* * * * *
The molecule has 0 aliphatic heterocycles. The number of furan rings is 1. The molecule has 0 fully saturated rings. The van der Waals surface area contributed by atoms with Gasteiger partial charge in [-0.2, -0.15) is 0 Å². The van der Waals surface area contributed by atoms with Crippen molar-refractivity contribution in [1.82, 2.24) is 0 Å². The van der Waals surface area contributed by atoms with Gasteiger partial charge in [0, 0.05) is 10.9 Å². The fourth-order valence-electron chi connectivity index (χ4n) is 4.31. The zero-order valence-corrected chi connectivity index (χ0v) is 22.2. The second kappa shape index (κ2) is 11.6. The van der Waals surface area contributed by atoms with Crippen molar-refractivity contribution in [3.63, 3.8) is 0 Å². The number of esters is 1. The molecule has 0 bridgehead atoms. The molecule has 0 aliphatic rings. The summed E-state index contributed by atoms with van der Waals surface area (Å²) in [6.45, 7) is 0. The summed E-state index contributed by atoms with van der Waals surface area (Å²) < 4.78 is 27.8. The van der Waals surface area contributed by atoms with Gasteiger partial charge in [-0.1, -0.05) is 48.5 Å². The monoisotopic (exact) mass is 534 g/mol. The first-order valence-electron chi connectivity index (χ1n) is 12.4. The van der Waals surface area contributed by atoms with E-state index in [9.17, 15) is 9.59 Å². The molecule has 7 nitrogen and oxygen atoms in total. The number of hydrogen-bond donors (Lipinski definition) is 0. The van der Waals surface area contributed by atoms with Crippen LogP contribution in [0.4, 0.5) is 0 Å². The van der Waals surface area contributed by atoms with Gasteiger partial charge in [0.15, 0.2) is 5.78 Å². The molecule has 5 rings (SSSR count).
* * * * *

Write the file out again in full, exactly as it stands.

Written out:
The molecule has 0 aliphatic heterocycles. The number of furan rings is 1. The molecule has 0 fully saturated rings. The van der Waals surface area contributed by atoms with Gasteiger partial charge in [-0.2, -0.15) is 0 Å². The van der Waals surface area contributed by atoms with Crippen molar-refractivity contribution in [1.82, 2.24) is 0 Å². The van der Waals surface area contributed by atoms with Gasteiger partial charge in [0, 0.05) is 10.9 Å². The fourth-order valence-electron chi connectivity index (χ4n) is 4.31. The zero-order valence-corrected chi connectivity index (χ0v) is 22.2. The second kappa shape index (κ2) is 11.6. The van der Waals surface area contributed by atoms with Crippen molar-refractivity contribution in [3.63, 3.8) is 0 Å². The number of esters is 1. The molecule has 0 bridgehead atoms. The molecule has 0 aliphatic rings. The summed E-state index contributed by atoms with van der Waals surface area (Å²) in [6.45, 7) is 0. The summed E-state index contributed by atoms with van der Waals surface area (Å²) < 4.78 is 27.8. The van der Waals surface area contributed by atoms with Gasteiger partial charge in [-0.1, -0.05) is 48.5 Å². The monoisotopic (exact) mass is 534 g/mol. The first-order valence-electron chi connectivity index (χ1n) is 12.4. The van der Waals surface area contributed by atoms with E-state index in [9.17, 15) is 9.59 Å². The molecule has 7 nitrogen and oxygen atoms in total. The number of hydrogen-bond donors (Lipinski definition) is 0. The van der Waals surface area contributed by atoms with Crippen LogP contribution in [0.4, 0.5) is 0 Å². The van der Waals surface area contributed by atoms with Gasteiger partial charge in [0.15, 0.2) is 5.78 Å². The molecule has 5 rings (SSSR count).